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The Political Interpretation of Islam pdf download

  • Book Title:
 The Political Interpretation Of Islam
  • Book Author:
Maulana Wahiduddin Khan
  • Total Pages
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The Political Interpretation of Islam


Book contents

  • Chapter 1 the nature of the error of the political interpretation of islam 10
  • Chapter 2 the political interpretation of islam 14
  • Chapter 3 maulana maududi’s writings 26
  • Chapter 4 arguments from the quran and hadith 43
  • Chapter 5 where does an erroneous interpretation of the deen take us? 57
  • Chapter 6 how mindsets work!

The Nature of the Error of the Political Interpretation of Islam

Marxism is referred to as an economic interpretation of History. This is because in Karl Marx’s understanding of life, the economic factor dominates everything else. In the same way, Maulana Maududi projected Islam in such a way that every aspect of it seemed to acquire a political hue.

Accordingly, one can term his ideology as a political interpretation of the deen or the religion of Islam.

Life is a collection of various parts or aspects. These parts are separate from each other but yet are inter- linked. They can also be ranked or placed at different levels.

Ordinarily, they are three broad ways in which we can discuss or describe these aspects:

We can describe a particular aspect in its relation to the totality in exactly the same way as it is in reality or as it appears to be. This is a legalistic sort of description.

We can stress a particular aspect which is the major subject of discussion in a given context.

We can make a particular aspect the basis of the interpretation of the totality of a phenomenon. In this way, this particular aspect is presented as representing the phenomenon as a whole, or as its crux or centre-point. It is as if by understanding this aspect we can understand the totality or all the other aspects of this phenomenon.

In this booklet, I have used the term ‘interpretation’ in precisely this sense.

Let me clarify this point about these three broad ways that one can describe the different parts of a phenomenon by examining how the term ‘Economy’ can be used in different ways.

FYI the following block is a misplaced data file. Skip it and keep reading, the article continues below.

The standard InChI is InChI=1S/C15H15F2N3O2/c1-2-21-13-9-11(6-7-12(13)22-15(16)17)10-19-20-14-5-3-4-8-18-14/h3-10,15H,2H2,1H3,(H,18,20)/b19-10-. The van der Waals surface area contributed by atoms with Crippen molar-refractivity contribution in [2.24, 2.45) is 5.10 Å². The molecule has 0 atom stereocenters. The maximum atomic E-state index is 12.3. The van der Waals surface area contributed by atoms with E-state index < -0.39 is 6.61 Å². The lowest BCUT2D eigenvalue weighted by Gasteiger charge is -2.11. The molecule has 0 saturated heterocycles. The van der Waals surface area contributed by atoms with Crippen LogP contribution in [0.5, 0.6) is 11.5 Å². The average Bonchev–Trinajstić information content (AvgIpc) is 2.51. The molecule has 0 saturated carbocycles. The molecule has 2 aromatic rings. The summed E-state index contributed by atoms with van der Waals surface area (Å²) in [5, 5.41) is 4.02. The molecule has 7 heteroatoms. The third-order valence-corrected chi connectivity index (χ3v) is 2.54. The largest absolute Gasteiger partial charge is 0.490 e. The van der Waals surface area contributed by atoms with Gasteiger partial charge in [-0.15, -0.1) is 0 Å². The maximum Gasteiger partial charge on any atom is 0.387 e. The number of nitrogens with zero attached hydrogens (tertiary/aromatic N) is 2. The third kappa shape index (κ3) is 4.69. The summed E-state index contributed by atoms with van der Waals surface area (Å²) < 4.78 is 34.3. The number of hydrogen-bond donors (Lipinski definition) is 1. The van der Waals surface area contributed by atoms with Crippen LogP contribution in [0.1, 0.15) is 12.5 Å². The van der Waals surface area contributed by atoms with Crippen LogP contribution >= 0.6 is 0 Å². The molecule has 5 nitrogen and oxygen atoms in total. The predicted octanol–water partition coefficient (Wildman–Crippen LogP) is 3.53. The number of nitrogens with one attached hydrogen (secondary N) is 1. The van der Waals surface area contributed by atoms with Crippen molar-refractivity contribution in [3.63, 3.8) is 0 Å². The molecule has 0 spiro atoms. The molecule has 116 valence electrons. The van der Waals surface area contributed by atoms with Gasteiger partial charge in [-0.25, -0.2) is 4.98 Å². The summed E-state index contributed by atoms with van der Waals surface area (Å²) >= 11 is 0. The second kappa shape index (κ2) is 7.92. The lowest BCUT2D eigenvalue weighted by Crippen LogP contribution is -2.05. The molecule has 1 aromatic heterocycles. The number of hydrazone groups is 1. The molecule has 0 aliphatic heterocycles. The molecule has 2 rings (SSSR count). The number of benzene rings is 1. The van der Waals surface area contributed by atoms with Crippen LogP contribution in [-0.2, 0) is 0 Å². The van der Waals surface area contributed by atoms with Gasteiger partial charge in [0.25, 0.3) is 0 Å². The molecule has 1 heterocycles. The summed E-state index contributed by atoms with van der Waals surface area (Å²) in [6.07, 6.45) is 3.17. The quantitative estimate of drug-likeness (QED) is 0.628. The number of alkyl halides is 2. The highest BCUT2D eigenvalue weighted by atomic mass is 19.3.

One way of talk about the economy is to say that human beings are made up of body and soul, and that the human body has certain needs that require to be satisfied through economic activity, just as the soul also needs certain things for its nourishment.

This is a way of talking about an aspect of a phenomenon in terms of its relation to the whole.

A second way of talking about the economy is to say that life depends on the economy, and that without the existence of appropriate economic means or resources, life is difficult, if not impossible.

 This is a way of talking about an aspect of a phenomenon by stressing its particular importance.

A third way of talking about the economy is to say that economic conditions are the real driving-force of, or power behind, History; that it is the economy that determines every aspect of life; and that every human feeling, all forms of knowledge, and all human institutions are shaped by the prevailing economic conditions.

This is a way of talking about an aspect of a phenomenon by presenting it as the crux or core of the phenomenon, the sole basis of understanding the phenomenon as a whole.

The first of these examples is illustrative of alegalistic sort of description. The second is an instance of a way of addressing an issue in order to stress its particular importance while at the same time not making it out to be the fundamentally determining factor.

The third is an example of making a particular aspect or factor the basis of interpreting a phenomenon in its totality.

What we have been discussing here applies to religion as well. The deen or religion of Islam has various parts or aspects or dimensions, and there are different ways of explaining and describing them.

Talking about them in terms of fiqh or jurisprudence is akin to the first method of description referred to above.

Missionaries and social reformers typically use the second method of description.

 As for the third method, it has been rare among Muslims, although it has been characteristic of some strands of Sufism. Maulana Maududi’s thought is an example of this third approach.

He expressed his understanding of the deen of Islam in such a manner that it can be called, in the sense I am using the word, a particular interpretation of the deen based on a single central factor—politics.

In brief, his understanding of the deen can be said to be a political interpretation of Islam.

I am aware that no single word can fully represent a complex phenomenon, but the picture of the deen that emerges from Maulana Maududi’s writings can be said to approximate what I term as a ‘political interpretation of the deen’.

In the Maulana’s attempted comprehensive interpretation of the deen, the political aspect appears as the focal point of the totality of the deen. From this perspective, the reality of belief and prophethood cannot be understood without taking politics into account.

Nor can the true significance of worship be comprehended apart from its supposed political underpinnings.

Nor, too, according to this perspective, can one progress on the spiritual path or understand the meaning of the Prophet’s ascension (miʿraj) if these are sought to be understood without taking into account their supposed political dimensions.

It is as if without politics, the deen of Islam is so utterly empty and so totally incomprehensible that, in the words of Maulana Maududi, it is bereft of ‘more than three- fourths’ of its components.

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